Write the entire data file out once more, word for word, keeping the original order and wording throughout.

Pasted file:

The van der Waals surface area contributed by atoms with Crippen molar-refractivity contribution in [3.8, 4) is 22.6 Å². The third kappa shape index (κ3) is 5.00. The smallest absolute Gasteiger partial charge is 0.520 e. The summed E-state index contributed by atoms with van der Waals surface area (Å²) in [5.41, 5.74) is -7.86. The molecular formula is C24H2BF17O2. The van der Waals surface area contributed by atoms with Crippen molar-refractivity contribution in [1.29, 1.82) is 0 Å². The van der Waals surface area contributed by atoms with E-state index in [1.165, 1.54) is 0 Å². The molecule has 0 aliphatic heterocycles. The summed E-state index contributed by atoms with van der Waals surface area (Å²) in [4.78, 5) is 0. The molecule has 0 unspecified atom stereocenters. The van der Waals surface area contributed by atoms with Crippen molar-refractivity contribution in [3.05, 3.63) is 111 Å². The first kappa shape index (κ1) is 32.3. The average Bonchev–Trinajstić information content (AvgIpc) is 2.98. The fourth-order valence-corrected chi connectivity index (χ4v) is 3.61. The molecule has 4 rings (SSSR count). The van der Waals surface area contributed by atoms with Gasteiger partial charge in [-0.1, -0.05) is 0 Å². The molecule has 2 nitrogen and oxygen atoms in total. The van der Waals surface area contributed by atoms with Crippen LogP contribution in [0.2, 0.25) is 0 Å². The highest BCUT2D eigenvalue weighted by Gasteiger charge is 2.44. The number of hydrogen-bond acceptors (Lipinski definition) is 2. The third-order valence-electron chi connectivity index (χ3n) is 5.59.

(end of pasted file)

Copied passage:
The van der Waals surface area contributed by atoms with Crippen molar-refractivity contribution in [3.8, 4) is 22.6 Å². The third kappa shape index (κ3) is 5.00. The smallest absolute Gasteiger partial charge is 0.520 e. The summed E-state index contributed by atoms with van der Waals surface area (Å²) in [5.41, 5.74) is -7.86. The molecular formula is C24H2BF17O2. The van der Waals surface area contributed by atoms with Crippen molar-refractivity contribution in [1.29, 1.82) is 0 Å². The van der Waals surface area contributed by atoms with E-state index in [1.165, 1.54) is 0 Å². The molecule has 0 aliphatic heterocycles. The summed E-state index contributed by atoms with van der Waals surface area (Å²) in [4.78, 5) is 0. The molecule has 0 unspecified atom stereocenters. The van der Waals surface area contributed by atoms with Crippen molar-refractivity contribution in [3.05, 3.63) is 111 Å². The first kappa shape index (κ1) is 32.3. The average Bonchev–Trinajstić information content (AvgIpc) is 2.98. The fourth-order valence-corrected chi connectivity index (χ4v) is 3.61. The molecule has 4 rings (SSSR count). The van der Waals surface area contributed by atoms with Gasteiger partial charge in [-0.1, -0.05) is 0 Å². The molecule has 2 nitrogen and oxygen atoms in total. The van der Waals surface area contributed by atoms with Crippen LogP contribution in [0.2, 0.25) is 0 Å². The highest BCUT2D eigenvalue weighted by Gasteiger charge is 2.44. The number of hydrogen-bond acceptors (Lipinski definition) is 2. The third-order valence-electron chi connectivity index (χ3n) is 5.59.